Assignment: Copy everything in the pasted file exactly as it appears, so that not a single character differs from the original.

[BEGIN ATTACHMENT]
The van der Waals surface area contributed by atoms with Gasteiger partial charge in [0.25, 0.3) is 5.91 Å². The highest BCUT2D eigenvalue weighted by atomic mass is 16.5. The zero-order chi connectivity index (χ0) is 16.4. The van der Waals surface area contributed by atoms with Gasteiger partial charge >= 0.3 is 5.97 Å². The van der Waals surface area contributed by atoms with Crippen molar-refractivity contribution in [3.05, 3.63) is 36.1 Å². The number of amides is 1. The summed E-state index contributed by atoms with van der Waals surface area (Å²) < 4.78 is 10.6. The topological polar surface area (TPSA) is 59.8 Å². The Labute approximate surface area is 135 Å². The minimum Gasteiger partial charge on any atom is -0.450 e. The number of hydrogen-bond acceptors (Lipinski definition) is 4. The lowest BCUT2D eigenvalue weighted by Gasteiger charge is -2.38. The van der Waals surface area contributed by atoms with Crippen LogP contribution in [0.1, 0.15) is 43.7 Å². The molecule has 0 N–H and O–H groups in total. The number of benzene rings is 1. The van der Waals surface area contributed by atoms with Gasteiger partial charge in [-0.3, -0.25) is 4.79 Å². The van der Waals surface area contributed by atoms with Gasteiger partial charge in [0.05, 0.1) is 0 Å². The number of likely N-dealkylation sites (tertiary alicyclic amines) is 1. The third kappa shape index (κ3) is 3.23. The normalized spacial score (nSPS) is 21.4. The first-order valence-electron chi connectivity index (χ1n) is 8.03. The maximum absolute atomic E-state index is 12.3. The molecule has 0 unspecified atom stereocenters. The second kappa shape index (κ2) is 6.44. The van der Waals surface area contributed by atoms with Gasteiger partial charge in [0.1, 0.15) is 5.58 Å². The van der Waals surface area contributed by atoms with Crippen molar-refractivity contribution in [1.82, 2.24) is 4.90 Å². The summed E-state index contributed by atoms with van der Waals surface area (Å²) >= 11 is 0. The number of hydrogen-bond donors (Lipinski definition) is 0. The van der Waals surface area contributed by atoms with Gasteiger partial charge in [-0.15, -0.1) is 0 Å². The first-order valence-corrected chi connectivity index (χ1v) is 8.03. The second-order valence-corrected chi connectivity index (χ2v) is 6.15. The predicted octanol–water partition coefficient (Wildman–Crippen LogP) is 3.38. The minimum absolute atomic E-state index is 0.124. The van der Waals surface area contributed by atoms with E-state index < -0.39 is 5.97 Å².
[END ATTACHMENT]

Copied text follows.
The van der Waals surface area contributed by atoms with Gasteiger partial charge in [0.25, 0.3) is 5.91 Å². The highest BCUT2D eigenvalue weighted by atomic mass is 16.5. The zero-order chi connectivity index (χ0) is 16.4. The van der Waals surface area contributed by atoms with Gasteiger partial charge >= 0.3 is 5.97 Å². The van der Waals surface area contributed by atoms with Crippen molar-refractivity contribution in [3.05, 3.63) is 36.1 Å². The number of amides is 1. The summed E-state index contributed by atoms with van der Waals surface area (Å²) < 4.78 is 10.6. The topological polar surface area (TPSA) is 59.8 Å². The Labute approximate surface area is 135 Å². The minimum Gasteiger partial charge on any atom is -0.450 e. The number of hydrogen-bond acceptors (Lipinski definition) is 4. The lowest BCUT2D eigenvalue weighted by Gasteiger charge is -2.38. The van der Waals surface area contributed by atoms with Crippen LogP contribution in [0.1, 0.15) is 43.7 Å². The molecule has 0 N–H and O–H groups in total. The number of benzene rings is 1. The van der Waals surface area contributed by atoms with Gasteiger partial charge in [-0.3, -0.25) is 4.79 Å². The van der Waals surface area contributed by atoms with Gasteiger partial charge in [0.05, 0.1) is 0 Å². The number of likely N-dealkylation sites (tertiary alicyclic amines) is 1. The third kappa shape index (κ3) is 3.23. The normalized spacial score (nSPS) is 21.4. The first-order valence-electron chi connectivity index (χ1n) is 8.03. The maximum absolute atomic E-state index is 12.3. The molecule has 0 unspecified atom stereocenters. The second kappa shape index (κ2) is 6.44. The van der Waals surface area contributed by atoms with Gasteiger partial charge in [0.1, 0.15) is 5.58 Å². The van der Waals surface area contributed by atoms with Crippen molar-refractivity contribution in [1.82, 2.24) is 4.90 Å². The summed E-state index contributed by atoms with van der Waals surface area (Å²) >= 11 is 0. The number of hydrogen-bond donors (Lipinski definition) is 0. The van der Waals surface area contributed by atoms with Gasteiger partial charge in [-0.15, -0.1) is 0 Å². The first-order valence-corrected chi connectivity index (χ1v) is 8.03. The second-order valence-corrected chi connectivity index (χ2v) is 6.15. The predicted octanol–water partition coefficient (Wildman–Crippen LogP) is 3.38. The minimum absolute atomic E-state index is 0.124. The van der Waals surface area contributed by atoms with E-state index < -0.39 is 5.97 Å².